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Age-by-Age Guide to Your Child's Language Skills

Find out what you should expect during your child's language development.
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Babies are born programmed to learn language, and are actually quite adept at it. Their built-in language ability follows a universal timetable, one that transcends ethnicity and socioeconomic class. Here's an overview of what to listen for and when in your child's language development:

Birth to 24 Months

2 months: Cooing; making long vowel sounds like "oo," "aa," and "ee"

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6 months: Babbling using consonants

7 1/2 months: Recognizing familiar words or names

10 months: Pointing, grunting, and gazing to get her demands met; using her own invented words

12 months: Saying his first real words, such as Mama and Dada, a sibling's name, body parts, animal names, or noises like "woof, woof"

14 months: Identifying objects; following simple one-step commands like "Get the ball."

18 months: Saying 50 words; using verbs; asking "What's that?" to get name recognition

24 months: Speaking in two-word sentences, such as "Drink milk" or "Play ball"; using the words "no" and "mine" frequently

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2 1/2 years: Conveying whole thoughts by employing just a few words, like saying "Mommy no socks" for "Mommy isn't wearing any socks today."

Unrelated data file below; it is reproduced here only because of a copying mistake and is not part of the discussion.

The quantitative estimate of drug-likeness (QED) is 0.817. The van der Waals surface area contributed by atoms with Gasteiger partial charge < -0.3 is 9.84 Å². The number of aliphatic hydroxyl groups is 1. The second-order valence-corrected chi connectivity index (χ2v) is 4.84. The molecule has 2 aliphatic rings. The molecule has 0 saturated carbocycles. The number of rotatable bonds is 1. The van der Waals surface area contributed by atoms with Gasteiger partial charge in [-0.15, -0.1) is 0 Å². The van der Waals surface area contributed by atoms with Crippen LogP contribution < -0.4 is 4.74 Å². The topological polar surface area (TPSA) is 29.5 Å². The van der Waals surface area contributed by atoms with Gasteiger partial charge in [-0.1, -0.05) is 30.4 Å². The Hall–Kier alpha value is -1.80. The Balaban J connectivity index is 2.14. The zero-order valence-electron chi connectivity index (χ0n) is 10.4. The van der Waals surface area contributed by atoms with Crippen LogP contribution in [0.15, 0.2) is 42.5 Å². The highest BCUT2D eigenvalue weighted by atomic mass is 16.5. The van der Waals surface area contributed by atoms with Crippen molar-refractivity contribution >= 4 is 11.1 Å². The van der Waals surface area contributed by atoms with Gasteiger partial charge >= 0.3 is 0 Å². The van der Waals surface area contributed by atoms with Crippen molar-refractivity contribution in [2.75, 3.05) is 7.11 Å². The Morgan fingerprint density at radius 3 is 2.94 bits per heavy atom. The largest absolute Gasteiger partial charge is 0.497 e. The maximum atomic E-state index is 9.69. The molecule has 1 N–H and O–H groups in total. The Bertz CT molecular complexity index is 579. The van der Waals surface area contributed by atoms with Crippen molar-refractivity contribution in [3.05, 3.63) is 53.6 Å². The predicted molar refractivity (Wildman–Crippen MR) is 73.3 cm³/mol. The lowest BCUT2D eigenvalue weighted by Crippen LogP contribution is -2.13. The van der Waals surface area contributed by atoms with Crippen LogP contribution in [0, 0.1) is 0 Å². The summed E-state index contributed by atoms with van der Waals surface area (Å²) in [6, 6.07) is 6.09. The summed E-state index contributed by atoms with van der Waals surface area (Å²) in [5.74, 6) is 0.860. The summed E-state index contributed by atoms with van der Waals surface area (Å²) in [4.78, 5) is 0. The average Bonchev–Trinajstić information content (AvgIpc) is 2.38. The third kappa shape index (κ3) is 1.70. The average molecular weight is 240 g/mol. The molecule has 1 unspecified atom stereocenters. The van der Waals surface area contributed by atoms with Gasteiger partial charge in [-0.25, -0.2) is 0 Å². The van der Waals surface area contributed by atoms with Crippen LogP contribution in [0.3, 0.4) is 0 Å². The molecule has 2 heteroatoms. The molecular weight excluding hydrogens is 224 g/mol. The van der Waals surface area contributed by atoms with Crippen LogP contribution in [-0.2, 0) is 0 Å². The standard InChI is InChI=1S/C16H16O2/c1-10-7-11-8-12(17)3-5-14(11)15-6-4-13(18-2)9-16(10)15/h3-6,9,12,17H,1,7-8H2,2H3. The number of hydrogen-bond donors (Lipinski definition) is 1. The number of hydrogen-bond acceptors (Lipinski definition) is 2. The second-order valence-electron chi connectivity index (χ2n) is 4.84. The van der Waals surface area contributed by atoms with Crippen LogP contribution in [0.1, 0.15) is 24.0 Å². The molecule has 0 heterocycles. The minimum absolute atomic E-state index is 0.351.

3 years: Speaking in longer sentences; putting several thoughts together to tell a story; using about 300 words; following a story line and remembering ideas from it; enjoying nonsense phrases

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4 years: Having extensive conversations with adults; using adjectives in detailed sentences; telling knock-knock jokes; asking questions with proper intonation

5 years: Using expressive vocabulary of 2,500 words; understanding 14,000 words; expressing complicated thoughts like fears and dreams; saying "thank you"; using words to elicit reactions from others

Reporting by Colleen Davis Gardephe

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Sources

  • Johns Hopkins University; J. Lane Tanner, MD, FAAP; Kathy Hirsh-Pasek, PhD; John Bonvillian, PhD

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